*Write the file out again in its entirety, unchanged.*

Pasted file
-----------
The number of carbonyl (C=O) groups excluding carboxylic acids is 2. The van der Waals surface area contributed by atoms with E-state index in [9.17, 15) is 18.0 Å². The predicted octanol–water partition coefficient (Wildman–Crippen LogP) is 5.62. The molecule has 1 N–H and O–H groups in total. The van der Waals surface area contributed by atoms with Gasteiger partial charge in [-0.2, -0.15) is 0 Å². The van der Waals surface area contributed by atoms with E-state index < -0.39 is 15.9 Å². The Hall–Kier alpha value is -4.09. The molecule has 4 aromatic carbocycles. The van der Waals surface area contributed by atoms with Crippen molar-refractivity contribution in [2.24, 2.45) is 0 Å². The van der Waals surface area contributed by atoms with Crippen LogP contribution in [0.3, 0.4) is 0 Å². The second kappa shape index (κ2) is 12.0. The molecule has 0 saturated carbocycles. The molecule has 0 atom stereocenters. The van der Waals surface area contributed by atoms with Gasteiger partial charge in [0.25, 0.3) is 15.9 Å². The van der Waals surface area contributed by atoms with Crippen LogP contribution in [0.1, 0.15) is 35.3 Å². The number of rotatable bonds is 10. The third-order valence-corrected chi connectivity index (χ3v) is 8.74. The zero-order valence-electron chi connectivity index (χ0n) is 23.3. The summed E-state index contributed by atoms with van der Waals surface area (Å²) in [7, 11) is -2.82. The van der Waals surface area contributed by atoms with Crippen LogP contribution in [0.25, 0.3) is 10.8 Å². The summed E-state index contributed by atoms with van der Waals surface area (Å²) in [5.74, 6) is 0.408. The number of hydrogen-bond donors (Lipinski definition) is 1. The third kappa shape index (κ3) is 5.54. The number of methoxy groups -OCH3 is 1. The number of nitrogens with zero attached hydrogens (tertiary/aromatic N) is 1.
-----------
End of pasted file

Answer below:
The number of carbonyl (C=O) groups excluding carboxylic acids is 2. The van der Waals surface area contributed by atoms with E-state index in [9.17, 15) is 18.0 Å². The predicted octanol–water partition coefficient (Wildman–Crippen LogP) is 5.62. The molecule has 1 N–H and O–H groups in total. The van der Waals surface area contributed by atoms with Gasteiger partial charge in [-0.2, -0.15) is 0 Å². The van der Waals surface area contributed by atoms with E-state index < -0.39 is 15.9 Å². The Hall–Kier alpha value is -4.09. The molecule has 4 aromatic carbocycles. The van der Waals surface area contributed by atoms with Crippen molar-refractivity contribution in [2.24, 2.45) is 0 Å². The van der Waals surface area contributed by atoms with Crippen LogP contribution in [0.3, 0.4) is 0 Å². The second kappa shape index (κ2) is 12.0. The molecule has 0 saturated carbocycles. The molecule has 0 atom stereocenters. The van der Waals surface area contributed by atoms with Gasteiger partial charge in [0.25, 0.3) is 15.9 Å². The van der Waals surface area contributed by atoms with Crippen LogP contribution in [0.1, 0.15) is 35.3 Å². The number of rotatable bonds is 10. The third-order valence-corrected chi connectivity index (χ3v) is 8.74. The zero-order valence-electron chi connectivity index (χ0n) is 23.3. The summed E-state index contributed by atoms with van der Waals surface area (Å²) in [7, 11) is -2.82. The van der Waals surface area contributed by atoms with Crippen LogP contribution in [0.25, 0.3) is 10.8 Å². The summed E-state index contributed by atoms with van der Waals surface area (Å²) in [5.74, 6) is 0.408. The number of hydrogen-bond donors (Lipinski definition) is 1. The third kappa shape index (κ3) is 5.54. The number of methoxy groups -OCH3 is 1. The number of nitrogens with zero attached hydrogens (tertiary/aromatic N) is 1.